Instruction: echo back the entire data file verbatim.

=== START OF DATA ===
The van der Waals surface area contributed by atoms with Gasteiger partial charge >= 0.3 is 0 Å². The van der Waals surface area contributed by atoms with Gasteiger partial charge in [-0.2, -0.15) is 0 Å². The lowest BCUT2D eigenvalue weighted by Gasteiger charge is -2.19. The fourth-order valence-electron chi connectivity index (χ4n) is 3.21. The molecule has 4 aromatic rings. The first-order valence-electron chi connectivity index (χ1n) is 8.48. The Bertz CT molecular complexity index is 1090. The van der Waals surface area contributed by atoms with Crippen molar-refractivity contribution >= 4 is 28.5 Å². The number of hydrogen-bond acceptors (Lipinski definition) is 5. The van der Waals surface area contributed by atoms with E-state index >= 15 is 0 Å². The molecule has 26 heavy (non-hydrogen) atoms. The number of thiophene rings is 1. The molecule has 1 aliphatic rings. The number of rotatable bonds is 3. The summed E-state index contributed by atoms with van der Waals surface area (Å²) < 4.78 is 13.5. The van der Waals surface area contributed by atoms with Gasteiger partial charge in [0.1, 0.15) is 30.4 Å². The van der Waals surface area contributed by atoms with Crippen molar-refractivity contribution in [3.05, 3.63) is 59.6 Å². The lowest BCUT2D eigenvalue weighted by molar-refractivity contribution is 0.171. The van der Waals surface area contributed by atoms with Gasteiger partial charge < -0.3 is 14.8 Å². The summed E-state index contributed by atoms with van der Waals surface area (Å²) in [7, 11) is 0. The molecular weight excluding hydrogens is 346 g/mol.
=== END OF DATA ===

The van der Waals surface area contributed by atoms with Gasteiger partial charge >= 0.3 is 0 Å². The van der Waals surface area contributed by atoms with Gasteiger partial charge in [-0.2, -0.15) is 0 Å². The lowest BCUT2D eigenvalue weighted by Gasteiger charge is -2.19. The fourth-order valence-electron chi connectivity index (χ4n) is 3.21. The molecule has 4 aromatic rings. The first-order valence-electron chi connectivity index (χ1n) is 8.48. The Bertz CT molecular complexity index is 1090. The van der Waals surface area contributed by atoms with Crippen molar-refractivity contribution >= 4 is 28.5 Å². The number of hydrogen-bond acceptors (Lipinski definition) is 5. The van der Waals surface area contributed by atoms with E-state index >= 15 is 0 Å². The molecule has 26 heavy (non-hydrogen) atoms. The number of thiophene rings is 1. The molecule has 1 aliphatic rings. The number of rotatable bonds is 3. The summed E-state index contributed by atoms with van der Waals surface area (Å²) < 4.78 is 13.5. The van der Waals surface area contributed by atoms with Gasteiger partial charge in [0.1, 0.15) is 30.4 Å². The van der Waals surface area contributed by atoms with Crippen molar-refractivity contribution in [3.05, 3.63) is 59.6 Å². The lowest BCUT2D eigenvalue weighted by molar-refractivity contribution is 0.171. The van der Waals surface area contributed by atoms with Gasteiger partial charge < -0.3 is 14.8 Å². The summed E-state index contributed by atoms with van der Waals surface area (Å²) in [7, 11) is 0. The molecular weight excluding hydrogens is 346 g/mol.